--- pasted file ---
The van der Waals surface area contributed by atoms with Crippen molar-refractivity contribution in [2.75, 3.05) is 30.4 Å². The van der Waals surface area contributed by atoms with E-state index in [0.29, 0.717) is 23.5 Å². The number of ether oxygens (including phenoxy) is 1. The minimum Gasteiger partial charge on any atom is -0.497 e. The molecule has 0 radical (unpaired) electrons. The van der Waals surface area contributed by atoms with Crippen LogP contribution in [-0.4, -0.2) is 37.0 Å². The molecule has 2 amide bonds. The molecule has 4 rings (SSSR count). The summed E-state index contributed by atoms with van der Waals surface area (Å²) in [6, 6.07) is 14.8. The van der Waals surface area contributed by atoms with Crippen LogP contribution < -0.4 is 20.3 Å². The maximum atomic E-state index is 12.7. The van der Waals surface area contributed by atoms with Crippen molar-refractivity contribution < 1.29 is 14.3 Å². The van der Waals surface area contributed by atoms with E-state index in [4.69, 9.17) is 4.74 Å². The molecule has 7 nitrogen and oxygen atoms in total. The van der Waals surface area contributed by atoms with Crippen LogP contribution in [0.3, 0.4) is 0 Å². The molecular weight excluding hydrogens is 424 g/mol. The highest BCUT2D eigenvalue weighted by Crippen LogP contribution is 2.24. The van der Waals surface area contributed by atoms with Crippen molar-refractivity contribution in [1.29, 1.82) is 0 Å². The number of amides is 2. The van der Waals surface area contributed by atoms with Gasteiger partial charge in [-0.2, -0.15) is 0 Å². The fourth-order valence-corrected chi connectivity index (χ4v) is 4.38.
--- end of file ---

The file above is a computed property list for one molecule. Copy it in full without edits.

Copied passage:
The van der Waals surface area contributed by atoms with Crippen molar-refractivity contribution in [2.75, 3.05) is 30.4 Å². The van der Waals surface area contributed by atoms with E-state index in [0.29, 0.717) is 23.5 Å². The number of ether oxygens (including phenoxy) is 1. The minimum Gasteiger partial charge on any atom is -0.497 e. The molecule has 0 radical (unpaired) electrons. The van der Waals surface area contributed by atoms with Crippen LogP contribution in [-0.4, -0.2) is 37.0 Å². The molecule has 2 amide bonds. The molecule has 4 rings (SSSR count). The summed E-state index contributed by atoms with van der Waals surface area (Å²) in [6, 6.07) is 14.8. The van der Waals surface area contributed by atoms with Crippen LogP contribution < -0.4 is 20.3 Å². The maximum atomic E-state index is 12.7. The van der Waals surface area contributed by atoms with Crippen molar-refractivity contribution < 1.29 is 14.3 Å². The van der Waals surface area contributed by atoms with E-state index in [4.69, 9.17) is 4.74 Å². The molecule has 7 nitrogen and oxygen atoms in total. The van der Waals surface area contributed by atoms with Crippen LogP contribution in [0.3, 0.4) is 0 Å². The molecular weight excluding hydrogens is 424 g/mol. The highest BCUT2D eigenvalue weighted by Crippen LogP contribution is 2.24. The van der Waals surface area contributed by atoms with Crippen molar-refractivity contribution in [1.29, 1.82) is 0 Å². The number of amides is 2. The van der Waals surface area contributed by atoms with Gasteiger partial charge in [-0.2, -0.15) is 0 Å². The fourth-order valence-corrected chi connectivity index (χ4v) is 4.38.